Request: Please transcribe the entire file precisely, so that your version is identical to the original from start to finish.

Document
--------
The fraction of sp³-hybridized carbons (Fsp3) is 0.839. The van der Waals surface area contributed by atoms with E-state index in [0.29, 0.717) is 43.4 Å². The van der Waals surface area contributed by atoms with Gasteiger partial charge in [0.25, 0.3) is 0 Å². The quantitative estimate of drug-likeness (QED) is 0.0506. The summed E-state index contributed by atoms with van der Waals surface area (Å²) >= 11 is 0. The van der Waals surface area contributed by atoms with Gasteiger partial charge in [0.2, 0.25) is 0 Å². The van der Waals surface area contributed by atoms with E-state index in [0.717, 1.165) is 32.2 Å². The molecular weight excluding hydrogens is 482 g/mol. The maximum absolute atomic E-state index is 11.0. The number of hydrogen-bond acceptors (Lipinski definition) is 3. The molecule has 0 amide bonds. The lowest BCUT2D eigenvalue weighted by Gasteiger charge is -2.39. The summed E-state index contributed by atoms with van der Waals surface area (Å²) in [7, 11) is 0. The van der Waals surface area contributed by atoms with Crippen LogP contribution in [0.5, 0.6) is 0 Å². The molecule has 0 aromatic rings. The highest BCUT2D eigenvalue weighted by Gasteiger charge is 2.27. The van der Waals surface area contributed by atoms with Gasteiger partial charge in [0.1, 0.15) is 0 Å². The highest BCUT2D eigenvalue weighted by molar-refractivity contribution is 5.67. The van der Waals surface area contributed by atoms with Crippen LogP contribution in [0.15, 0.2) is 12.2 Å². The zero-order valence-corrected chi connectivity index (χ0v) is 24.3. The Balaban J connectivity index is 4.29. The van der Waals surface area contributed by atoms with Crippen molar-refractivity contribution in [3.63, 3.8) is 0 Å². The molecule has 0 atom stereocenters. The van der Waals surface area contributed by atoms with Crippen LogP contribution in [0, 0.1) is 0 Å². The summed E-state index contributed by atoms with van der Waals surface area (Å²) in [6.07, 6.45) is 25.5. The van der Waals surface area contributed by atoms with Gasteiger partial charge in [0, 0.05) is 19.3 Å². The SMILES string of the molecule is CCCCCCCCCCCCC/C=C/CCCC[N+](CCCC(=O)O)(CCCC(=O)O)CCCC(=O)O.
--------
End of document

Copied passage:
The fraction of sp³-hybridized carbons (Fsp3) is 0.839. The van der Waals surface area contributed by atoms with E-state index in [0.29, 0.717) is 43.4 Å². The van der Waals surface area contributed by atoms with Gasteiger partial charge in [0.25, 0.3) is 0 Å². The quantitative estimate of drug-likeness (QED) is 0.0506. The summed E-state index contributed by atoms with van der Waals surface area (Å²) >= 11 is 0. The van der Waals surface area contributed by atoms with Gasteiger partial charge in [0.2, 0.25) is 0 Å². The van der Waals surface area contributed by atoms with E-state index in [0.717, 1.165) is 32.2 Å². The molecular weight excluding hydrogens is 482 g/mol. The maximum absolute atomic E-state index is 11.0. The number of hydrogen-bond acceptors (Lipinski definition) is 3. The molecule has 0 amide bonds. The lowest BCUT2D eigenvalue weighted by Gasteiger charge is -2.39. The summed E-state index contributed by atoms with van der Waals surface area (Å²) in [7, 11) is 0. The van der Waals surface area contributed by atoms with Crippen LogP contribution in [0.5, 0.6) is 0 Å². The molecule has 0 aromatic rings. The highest BCUT2D eigenvalue weighted by Gasteiger charge is 2.27. The van der Waals surface area contributed by atoms with Gasteiger partial charge in [0.1, 0.15) is 0 Å². The highest BCUT2D eigenvalue weighted by molar-refractivity contribution is 5.67. The van der Waals surface area contributed by atoms with Crippen LogP contribution in [0.15, 0.2) is 12.2 Å². The zero-order valence-corrected chi connectivity index (χ0v) is 24.3. The Balaban J connectivity index is 4.29. The van der Waals surface area contributed by atoms with Crippen molar-refractivity contribution in [3.63, 3.8) is 0 Å². The molecule has 0 atom stereocenters. The van der Waals surface area contributed by atoms with Crippen LogP contribution in [0, 0.1) is 0 Å². The summed E-state index contributed by atoms with van der Waals surface area (Å²) in [6.07, 6.45) is 25.5. The van der Waals surface area contributed by atoms with Gasteiger partial charge in [0, 0.05) is 19.3 Å². The SMILES string of the molecule is CCCCCCCCCCCCC/C=C/CCCC[N+](CCCC(=O)O)(CCCC(=O)O)CCCC(=O)O.